, Volume 62, Issue 1, pp 24–30 | Cite as

Laser shocking of materials: Toward the national ignition facility

  • M. A. MeyersEmail author
  • B. A. Remington
  • B. Maddox
  • E. M. Bringa
Materials for Crashworthiness and Defense Overview


In recent years a powerful experimental tool has been added to the arsenal at the disposal of the materials scientist investigating materials response at extreme regimes of strain rates, temperatures, and pressures: laser compression. This technique has been applied successfully to mono-, poly-, and nanocrystalline metals and the results have been compared with predictions from analytical models and molecular dynamics simulations. Special flash x-ray radiography and flash x-ray diffraction, combined with laser shock propagation, are yielding the strength of metals at strain rates on the order of 107–108 s−1 and resolving details of the kinetics of phase transitions. A puzzling result is that experiments, analysis, and simulations predict dislocation densities that are off by orders of magnitude. Other surprises undoubtedly await us as we explore even higher pressure/strain rate/temperature regimes enabled by the National Ignition Facility.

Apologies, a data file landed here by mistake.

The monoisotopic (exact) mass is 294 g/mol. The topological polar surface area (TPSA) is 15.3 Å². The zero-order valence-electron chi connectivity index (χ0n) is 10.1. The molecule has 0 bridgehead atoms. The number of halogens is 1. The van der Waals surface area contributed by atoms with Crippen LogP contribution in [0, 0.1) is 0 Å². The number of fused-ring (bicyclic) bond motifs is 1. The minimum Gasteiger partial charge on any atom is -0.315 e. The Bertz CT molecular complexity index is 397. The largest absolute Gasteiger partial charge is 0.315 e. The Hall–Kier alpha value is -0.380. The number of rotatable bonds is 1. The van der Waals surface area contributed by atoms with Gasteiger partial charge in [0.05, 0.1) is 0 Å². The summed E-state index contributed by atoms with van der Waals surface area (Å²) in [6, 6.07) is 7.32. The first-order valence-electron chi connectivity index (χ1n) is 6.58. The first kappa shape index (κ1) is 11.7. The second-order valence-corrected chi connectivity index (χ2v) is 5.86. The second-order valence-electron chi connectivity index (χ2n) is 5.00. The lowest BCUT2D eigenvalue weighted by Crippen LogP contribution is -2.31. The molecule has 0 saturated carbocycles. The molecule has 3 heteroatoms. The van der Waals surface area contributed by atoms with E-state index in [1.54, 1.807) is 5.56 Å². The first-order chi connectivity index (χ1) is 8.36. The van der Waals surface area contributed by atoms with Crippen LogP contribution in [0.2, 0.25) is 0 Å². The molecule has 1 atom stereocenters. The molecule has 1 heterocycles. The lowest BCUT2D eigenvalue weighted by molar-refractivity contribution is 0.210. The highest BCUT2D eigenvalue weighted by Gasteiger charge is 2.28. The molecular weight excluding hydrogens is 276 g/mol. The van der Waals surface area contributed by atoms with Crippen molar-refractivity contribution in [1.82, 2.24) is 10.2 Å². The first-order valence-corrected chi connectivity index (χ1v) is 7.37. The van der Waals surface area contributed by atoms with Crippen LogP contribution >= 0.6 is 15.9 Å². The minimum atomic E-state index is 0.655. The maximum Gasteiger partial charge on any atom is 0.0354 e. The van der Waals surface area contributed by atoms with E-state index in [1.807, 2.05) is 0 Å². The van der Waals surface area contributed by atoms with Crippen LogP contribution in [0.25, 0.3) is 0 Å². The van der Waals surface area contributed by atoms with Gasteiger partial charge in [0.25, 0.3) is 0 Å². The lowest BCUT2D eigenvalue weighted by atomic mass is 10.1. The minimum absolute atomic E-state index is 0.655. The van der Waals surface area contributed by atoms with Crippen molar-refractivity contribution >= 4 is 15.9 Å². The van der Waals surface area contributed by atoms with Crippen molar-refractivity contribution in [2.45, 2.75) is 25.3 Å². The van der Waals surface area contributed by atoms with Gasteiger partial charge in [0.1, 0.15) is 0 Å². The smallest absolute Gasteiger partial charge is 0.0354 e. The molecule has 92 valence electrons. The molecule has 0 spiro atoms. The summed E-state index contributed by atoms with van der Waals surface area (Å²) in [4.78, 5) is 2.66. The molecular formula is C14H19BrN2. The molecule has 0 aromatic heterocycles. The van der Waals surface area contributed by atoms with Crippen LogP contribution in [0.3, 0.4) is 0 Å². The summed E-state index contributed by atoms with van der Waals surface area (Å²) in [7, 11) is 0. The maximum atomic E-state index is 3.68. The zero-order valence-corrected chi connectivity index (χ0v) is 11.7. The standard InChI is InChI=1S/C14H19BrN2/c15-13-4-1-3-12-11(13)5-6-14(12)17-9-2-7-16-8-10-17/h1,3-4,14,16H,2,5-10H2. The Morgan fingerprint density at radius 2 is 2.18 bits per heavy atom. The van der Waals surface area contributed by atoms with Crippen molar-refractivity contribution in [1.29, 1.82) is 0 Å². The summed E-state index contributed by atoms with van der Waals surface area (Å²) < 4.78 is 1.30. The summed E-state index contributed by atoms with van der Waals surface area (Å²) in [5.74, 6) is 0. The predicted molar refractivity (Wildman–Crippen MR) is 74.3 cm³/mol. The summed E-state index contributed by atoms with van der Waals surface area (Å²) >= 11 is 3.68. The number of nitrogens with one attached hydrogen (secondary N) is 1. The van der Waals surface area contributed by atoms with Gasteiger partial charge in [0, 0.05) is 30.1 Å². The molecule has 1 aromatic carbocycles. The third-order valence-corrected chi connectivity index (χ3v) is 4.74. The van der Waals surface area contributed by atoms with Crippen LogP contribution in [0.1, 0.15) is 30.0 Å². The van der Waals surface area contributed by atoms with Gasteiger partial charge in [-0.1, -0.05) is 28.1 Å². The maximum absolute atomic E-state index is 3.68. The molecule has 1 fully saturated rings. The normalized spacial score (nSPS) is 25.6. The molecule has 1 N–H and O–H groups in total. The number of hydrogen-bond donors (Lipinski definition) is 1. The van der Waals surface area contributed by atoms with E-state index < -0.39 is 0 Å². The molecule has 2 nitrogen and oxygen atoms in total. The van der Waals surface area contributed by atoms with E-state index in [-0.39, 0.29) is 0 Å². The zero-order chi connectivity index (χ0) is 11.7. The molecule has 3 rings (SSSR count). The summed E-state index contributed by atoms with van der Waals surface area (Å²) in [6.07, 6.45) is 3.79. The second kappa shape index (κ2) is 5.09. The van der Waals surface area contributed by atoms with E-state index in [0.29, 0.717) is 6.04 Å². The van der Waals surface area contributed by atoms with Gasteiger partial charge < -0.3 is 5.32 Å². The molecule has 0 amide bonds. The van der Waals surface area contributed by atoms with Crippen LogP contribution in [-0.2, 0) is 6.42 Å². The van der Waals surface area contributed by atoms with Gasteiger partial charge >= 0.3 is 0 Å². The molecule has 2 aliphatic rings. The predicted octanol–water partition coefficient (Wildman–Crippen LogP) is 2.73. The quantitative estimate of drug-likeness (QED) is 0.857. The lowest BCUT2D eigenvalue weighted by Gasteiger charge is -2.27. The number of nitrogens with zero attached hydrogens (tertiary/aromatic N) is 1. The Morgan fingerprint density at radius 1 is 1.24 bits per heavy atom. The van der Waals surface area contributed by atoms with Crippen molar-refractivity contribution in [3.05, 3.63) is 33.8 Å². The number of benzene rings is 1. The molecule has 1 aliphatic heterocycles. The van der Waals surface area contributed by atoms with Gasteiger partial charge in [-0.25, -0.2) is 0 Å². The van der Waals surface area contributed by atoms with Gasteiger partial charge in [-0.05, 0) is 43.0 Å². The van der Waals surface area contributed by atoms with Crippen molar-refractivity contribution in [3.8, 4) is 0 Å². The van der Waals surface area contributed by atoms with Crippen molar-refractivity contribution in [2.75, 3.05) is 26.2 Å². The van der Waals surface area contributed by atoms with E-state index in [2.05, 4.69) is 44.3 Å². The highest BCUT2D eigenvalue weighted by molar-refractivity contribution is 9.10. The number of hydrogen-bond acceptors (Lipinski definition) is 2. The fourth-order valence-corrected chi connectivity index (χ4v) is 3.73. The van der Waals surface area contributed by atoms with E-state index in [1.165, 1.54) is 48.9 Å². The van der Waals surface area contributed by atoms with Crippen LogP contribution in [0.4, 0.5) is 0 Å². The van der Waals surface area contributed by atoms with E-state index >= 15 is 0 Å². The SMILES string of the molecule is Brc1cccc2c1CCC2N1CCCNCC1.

Phase Transition Molecular Dynamic Molecular Dynamic Simulation Dislocation Density Dynamic Simulation 
These keywords were added by machine and not by the authors. This process is experimental and the keywords may be updated as the learning algorithm improves.


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Copyright information

© TMS 2010

Authors and Affiliations

  • M. A. Meyers
    • 1
    Email author
  • B. A. Remington
    • 2
  • B. Maddox
    • 3
  • E. M. Bringa
    • 3
  1. 1.University of CaliforniaSan DiegoUSA
  2. 2.Lawrence Livermore National Lab.LivermoreUSA
  3. 3.Universidad Nacional de CuzoCuzoArgentina

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